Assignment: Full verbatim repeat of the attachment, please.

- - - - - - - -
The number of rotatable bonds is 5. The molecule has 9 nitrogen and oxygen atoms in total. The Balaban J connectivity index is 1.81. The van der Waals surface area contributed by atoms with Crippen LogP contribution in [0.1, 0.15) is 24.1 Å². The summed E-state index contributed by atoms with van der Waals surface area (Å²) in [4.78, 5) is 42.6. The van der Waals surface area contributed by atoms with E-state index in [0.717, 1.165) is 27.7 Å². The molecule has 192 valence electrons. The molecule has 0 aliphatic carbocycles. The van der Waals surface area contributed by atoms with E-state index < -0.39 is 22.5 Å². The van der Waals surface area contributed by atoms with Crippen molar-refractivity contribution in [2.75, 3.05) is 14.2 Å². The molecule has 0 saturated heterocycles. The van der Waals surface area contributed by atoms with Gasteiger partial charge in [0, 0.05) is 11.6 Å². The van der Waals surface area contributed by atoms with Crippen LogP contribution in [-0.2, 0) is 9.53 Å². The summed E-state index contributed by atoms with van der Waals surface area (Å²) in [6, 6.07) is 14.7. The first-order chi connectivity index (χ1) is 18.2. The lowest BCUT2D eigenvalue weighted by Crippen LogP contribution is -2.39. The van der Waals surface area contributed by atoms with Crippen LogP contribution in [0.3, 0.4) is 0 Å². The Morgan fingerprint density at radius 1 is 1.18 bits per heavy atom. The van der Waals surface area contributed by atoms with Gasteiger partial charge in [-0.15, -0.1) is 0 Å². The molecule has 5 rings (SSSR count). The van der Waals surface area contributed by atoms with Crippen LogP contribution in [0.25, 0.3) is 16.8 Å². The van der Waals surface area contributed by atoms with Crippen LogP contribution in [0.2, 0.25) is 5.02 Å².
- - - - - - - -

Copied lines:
The number of rotatable bonds is 5. The molecule has 9 nitrogen and oxygen atoms in total. The Balaban J connectivity index is 1.81. The van der Waals surface area contributed by atoms with Crippen LogP contribution in [0.1, 0.15) is 24.1 Å². The summed E-state index contributed by atoms with van der Waals surface area (Å²) in [4.78, 5) is 42.6. The van der Waals surface area contributed by atoms with E-state index in [0.717, 1.165) is 27.7 Å². The molecule has 192 valence electrons. The molecule has 0 aliphatic carbocycles. The van der Waals surface area contributed by atoms with E-state index < -0.39 is 22.5 Å². The van der Waals surface area contributed by atoms with Crippen molar-refractivity contribution in [2.75, 3.05) is 14.2 Å². The molecule has 0 saturated heterocycles. The van der Waals surface area contributed by atoms with Gasteiger partial charge in [0, 0.05) is 11.6 Å². The van der Waals surface area contributed by atoms with Crippen LogP contribution in [-0.2, 0) is 9.53 Å². The summed E-state index contributed by atoms with van der Waals surface area (Å²) in [6, 6.07) is 14.7. The first-order chi connectivity index (χ1) is 18.2. The lowest BCUT2D eigenvalue weighted by Crippen LogP contribution is -2.39. The van der Waals surface area contributed by atoms with Crippen LogP contribution in [0.3, 0.4) is 0 Å². The Morgan fingerprint density at radius 1 is 1.18 bits per heavy atom. The van der Waals surface area contributed by atoms with Gasteiger partial charge in [-0.15, -0.1) is 0 Å². The molecule has 5 rings (SSSR count). The van der Waals surface area contributed by atoms with Crippen LogP contribution in [0.25, 0.3) is 16.8 Å². The van der Waals surface area contributed by atoms with Crippen LogP contribution in [0.2, 0.25) is 5.02 Å².